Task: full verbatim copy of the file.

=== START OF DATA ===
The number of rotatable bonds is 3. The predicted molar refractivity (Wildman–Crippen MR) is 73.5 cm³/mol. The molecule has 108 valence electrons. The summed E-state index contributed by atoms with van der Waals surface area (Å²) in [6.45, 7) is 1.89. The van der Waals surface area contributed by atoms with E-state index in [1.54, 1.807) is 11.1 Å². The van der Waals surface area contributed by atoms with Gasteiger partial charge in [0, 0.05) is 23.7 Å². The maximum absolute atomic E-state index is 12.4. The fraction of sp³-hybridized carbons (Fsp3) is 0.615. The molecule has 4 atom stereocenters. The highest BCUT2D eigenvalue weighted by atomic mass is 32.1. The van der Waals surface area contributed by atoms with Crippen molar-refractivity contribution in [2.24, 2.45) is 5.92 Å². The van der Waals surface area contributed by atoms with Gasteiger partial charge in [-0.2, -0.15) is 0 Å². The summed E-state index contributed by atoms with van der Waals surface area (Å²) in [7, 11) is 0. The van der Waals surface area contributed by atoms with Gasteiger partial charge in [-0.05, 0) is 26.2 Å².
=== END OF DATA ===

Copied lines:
The number of rotatable bonds is 3. The predicted molar refractivity (Wildman–Crippen MR) is 73.5 cm³/mol. The molecule has 108 valence electrons. The summed E-state index contributed by atoms with van der Waals surface area (Å²) in [6.45, 7) is 1.89. The van der Waals surface area contributed by atoms with E-state index in [1.54, 1.807) is 11.1 Å². The van der Waals surface area contributed by atoms with Gasteiger partial charge in [0, 0.05) is 23.7 Å². The maximum absolute atomic E-state index is 12.4. The fraction of sp³-hybridized carbons (Fsp3) is 0.615. The molecule has 4 atom stereocenters. The highest BCUT2D eigenvalue weighted by atomic mass is 32.1. The van der Waals surface area contributed by atoms with Crippen molar-refractivity contribution in [2.24, 2.45) is 5.92 Å². The van der Waals surface area contributed by atoms with Gasteiger partial charge in [-0.2, -0.15) is 0 Å². The summed E-state index contributed by atoms with van der Waals surface area (Å²) in [7, 11) is 0. The van der Waals surface area contributed by atoms with Gasteiger partial charge in [-0.05, 0) is 26.2 Å².